20 Years in the Maze

The 9/11 attacks, exactly 20 years ago, were a defining turning point in the region, after which everything changed, including policies, interests, calculations, regimes and regional balances.

Some countries were occupied and torn apart; others moved to fill the void, offering scenarios of liberation, division and the further fragmentation of what had already been fragmented. Many uprisings and revolutions were brought to a standstill due to having been hijacked or aborted entirely.

The Arab world seemed to be like one who is facing his fate in a maze without a compass as a guide, having a glimpse of hope and then losing it, taking one hit after another.

No matter how active their imagination, they had no idea what had happened on Sept. 11, 2001, nor had they thought of the consequences that might follow.

The economic, military and political symbols of the American empire were targeted by suicide planes simultaneously — the World Trade Center towers in New York and the Pentagon. The White House itself was almost hit as well.

There were mixed feelings that emerged: some sympathy for the civilian victims who died without guilt or wrongdoing, stuck under the rubble, whose voices were muffled; some feelings of schadenfreude regarding what had befallen the first superpower, which resounded throughout the Arab world.

In shock, a new American strategy crystallized, fueling the rising hatred of Washington-backed allied regimes. That was the answer to the question: “Why do they hate us?” which occurred in the aftermath of the events of Sept. 11.

Thus, the reasons for hate turned toward the Arab regimes that had relations with American administrations, and American strategies and policies were absolved of any responsibility. They were neither reviewed or modified, nor did the U.S. apologize for its mistakes in the Middle East.

The exact opposite happened. The U.S. lost control and threw caution to the wind; it occupied two states in a row — Afghanistan and Iraq — the former in the name of fighting terrorism and extremism, and the latter to remove weapons of mass destruction.

The results were more of a strategic defeat. The ideas of al-Qaida, which planned and carried out the 9/11 attacks, were not subverted, nor have its resources been depleted, despite killing its leader, Osama bin Laden. New, more militant and violent groups emerged from under the al-Qaida cloak through splintering, the most dangerous being the Islamic State. Its old ally, the Taliban, have returned to power in Afghanistan.

This was an absolute failure of U.S. strategy, which began talking in increasingly pragmatic terms about fundamental changes that have occurred in the structure of the Taliban’s ideas and attitudes, or that they will no longer be recognized as a terrorist organization.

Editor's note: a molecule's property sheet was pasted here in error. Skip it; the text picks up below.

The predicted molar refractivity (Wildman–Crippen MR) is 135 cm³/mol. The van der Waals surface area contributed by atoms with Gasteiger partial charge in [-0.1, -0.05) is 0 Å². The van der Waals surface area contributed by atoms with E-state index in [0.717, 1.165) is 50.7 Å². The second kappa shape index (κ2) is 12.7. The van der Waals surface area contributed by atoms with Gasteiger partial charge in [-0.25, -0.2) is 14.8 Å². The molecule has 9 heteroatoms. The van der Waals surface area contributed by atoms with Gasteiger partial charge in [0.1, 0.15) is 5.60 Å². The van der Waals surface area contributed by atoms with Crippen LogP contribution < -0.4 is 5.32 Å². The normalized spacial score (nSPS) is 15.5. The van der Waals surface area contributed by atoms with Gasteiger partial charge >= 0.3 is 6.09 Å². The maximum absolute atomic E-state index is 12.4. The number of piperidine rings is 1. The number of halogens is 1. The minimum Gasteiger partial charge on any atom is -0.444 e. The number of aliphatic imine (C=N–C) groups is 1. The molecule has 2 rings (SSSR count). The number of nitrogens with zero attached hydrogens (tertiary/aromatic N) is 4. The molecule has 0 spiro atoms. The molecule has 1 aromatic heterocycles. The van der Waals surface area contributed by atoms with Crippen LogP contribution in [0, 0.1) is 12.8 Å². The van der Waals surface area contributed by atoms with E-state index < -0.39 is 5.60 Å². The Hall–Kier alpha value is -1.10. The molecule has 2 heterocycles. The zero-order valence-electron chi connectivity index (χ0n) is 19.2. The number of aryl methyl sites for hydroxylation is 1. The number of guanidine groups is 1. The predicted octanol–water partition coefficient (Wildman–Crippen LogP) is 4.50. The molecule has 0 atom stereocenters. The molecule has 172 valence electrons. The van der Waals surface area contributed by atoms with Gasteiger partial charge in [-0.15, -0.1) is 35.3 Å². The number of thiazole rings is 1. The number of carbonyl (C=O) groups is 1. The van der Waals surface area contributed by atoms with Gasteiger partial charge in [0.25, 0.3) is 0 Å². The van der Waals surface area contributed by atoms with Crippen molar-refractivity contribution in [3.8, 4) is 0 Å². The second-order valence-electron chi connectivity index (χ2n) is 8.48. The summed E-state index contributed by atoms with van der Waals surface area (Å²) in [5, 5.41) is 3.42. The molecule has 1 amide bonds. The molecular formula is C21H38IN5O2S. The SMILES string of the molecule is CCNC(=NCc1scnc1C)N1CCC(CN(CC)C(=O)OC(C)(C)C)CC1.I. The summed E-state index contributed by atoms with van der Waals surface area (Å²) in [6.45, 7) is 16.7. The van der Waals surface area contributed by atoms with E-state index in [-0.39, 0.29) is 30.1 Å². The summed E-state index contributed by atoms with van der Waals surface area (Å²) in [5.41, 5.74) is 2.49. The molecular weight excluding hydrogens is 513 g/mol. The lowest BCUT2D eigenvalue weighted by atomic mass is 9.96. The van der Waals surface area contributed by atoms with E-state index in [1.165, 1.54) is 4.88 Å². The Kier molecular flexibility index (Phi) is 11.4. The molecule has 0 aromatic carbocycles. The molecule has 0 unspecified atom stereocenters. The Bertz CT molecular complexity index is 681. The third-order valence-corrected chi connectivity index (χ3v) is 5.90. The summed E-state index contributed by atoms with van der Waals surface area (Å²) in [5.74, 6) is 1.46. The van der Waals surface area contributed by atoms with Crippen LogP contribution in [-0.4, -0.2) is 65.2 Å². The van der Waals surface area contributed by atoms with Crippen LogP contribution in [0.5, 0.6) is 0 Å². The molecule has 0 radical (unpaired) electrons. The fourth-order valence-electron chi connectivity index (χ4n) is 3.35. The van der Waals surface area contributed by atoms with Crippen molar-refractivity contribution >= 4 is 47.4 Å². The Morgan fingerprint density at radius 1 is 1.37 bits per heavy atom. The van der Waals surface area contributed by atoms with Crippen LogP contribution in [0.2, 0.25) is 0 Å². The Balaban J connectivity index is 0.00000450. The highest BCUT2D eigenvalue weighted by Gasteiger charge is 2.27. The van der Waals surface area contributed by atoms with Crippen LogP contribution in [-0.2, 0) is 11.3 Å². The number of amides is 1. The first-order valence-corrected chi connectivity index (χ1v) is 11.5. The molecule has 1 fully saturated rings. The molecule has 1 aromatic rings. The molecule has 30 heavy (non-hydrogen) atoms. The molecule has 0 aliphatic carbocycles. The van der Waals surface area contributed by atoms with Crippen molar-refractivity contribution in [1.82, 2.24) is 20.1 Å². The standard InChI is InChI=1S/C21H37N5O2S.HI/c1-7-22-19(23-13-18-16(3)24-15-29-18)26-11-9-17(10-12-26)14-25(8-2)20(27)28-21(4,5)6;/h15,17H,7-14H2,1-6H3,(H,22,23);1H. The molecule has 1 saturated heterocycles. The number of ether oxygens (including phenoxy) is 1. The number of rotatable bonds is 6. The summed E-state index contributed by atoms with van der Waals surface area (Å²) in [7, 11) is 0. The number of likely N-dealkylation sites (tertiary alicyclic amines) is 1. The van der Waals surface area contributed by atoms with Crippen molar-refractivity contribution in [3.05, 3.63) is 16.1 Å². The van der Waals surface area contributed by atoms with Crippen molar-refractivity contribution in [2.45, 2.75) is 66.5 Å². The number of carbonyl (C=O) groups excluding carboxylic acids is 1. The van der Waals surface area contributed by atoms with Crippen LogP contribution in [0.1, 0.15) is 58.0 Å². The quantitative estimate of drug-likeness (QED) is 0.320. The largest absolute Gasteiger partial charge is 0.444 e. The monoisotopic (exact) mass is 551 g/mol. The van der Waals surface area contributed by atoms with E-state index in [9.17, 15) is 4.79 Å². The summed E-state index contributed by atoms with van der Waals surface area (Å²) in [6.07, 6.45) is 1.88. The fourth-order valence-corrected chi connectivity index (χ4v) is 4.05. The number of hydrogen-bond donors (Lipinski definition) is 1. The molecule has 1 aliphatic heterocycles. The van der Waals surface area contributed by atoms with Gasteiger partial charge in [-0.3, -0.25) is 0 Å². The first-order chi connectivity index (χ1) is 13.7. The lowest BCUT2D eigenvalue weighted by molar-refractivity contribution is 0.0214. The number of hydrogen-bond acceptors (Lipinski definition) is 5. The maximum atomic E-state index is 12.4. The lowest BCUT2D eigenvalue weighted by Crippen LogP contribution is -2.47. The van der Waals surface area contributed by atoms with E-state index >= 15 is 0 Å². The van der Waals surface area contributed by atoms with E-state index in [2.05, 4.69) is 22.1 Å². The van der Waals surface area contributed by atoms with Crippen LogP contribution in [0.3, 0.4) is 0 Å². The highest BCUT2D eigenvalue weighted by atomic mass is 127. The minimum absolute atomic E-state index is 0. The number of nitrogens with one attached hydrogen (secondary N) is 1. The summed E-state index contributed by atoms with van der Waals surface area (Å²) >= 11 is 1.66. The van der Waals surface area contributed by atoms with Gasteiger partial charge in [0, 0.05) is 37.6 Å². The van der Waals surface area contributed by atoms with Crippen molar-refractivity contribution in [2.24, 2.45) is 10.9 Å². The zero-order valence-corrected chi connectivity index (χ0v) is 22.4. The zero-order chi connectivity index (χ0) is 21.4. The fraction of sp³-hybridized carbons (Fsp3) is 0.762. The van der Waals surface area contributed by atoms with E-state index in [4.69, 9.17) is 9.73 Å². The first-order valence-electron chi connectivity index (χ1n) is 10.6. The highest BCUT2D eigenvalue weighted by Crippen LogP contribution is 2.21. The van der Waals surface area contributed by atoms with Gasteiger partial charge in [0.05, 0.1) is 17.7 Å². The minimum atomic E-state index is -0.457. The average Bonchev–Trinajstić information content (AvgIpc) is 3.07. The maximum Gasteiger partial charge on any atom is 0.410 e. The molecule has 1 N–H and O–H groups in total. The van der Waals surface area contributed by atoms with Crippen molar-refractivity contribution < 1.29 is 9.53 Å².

America is not the America of 20 years ago; it is no longer the dominant superpower in the world that it was immediately after the end of the Cold War and the disintegration of the former Soviet Union. This time has come to an end. Its roles have declined, it’s lost its weight within Western alliances and its internal crises have worsened under the burden of its political and ethnic divisions.

The neoconservative right, whose ideas, notions and projects in the Middle East dominated the administration of President George W. Bush, has waned dramatically.

In the 9/11 attacks, the neoconservative right, whose pillars are described as the “princes of darkness,” found the perfect opportunity to enforce its ideas and legislation via direct military action to reengineer the maps of the Arab world through division and dislocation.

There is now a U.S. strategic shift in which Democrats and Republicans have agreed to lessen the burden of overseas military installations, especially in the Middle East, and to focus attention on East Asia, where the conflict over the future is with China.

Despite the randomness of the withdrawal from Afghanistan, it is a consistent and agreeable strategic line that can be expected to be followed by another withdrawal from Iraq.

What will happen on day the U.S. withdraws from Iraq? “The real reason [for striking Iraq] is that after 9/11 America needed to hit someone in the Arab-Muslim world,” but Iraq was easiest, Thomas Friedman wrote in The New York Times.

No weapons of mass destruction, no harboring of terrorist organizations, no liberation, no democracy — all of that was merely pretext. Dismantling Syria was a secondary goal, but it failed. Egypt was the ultimate grand prize in the end, as they said over and over, but it remained firmly anchored in its historical legacy.

What was absurd politically has met its inevitable fate. Revolutions and uprisings took place that were not destined to achieve their goals; they were hijacked at the first opportunity, or fell into the darkness of civil strife and proxy wars.

The American bet on the tide of political Islam to fill the power vacuum when its former allies were overthrown is remarkable in hindsight. That bet led to unrest and clashes in many parts of the Arab world, which feared the ghosts of the religious state.

After 20 years of false promises, aborted experiments and ethnic and sectarian skirmishes, the demand for democracy and a modern civil state continues to resonate without despair in the maze that is the Arab world.

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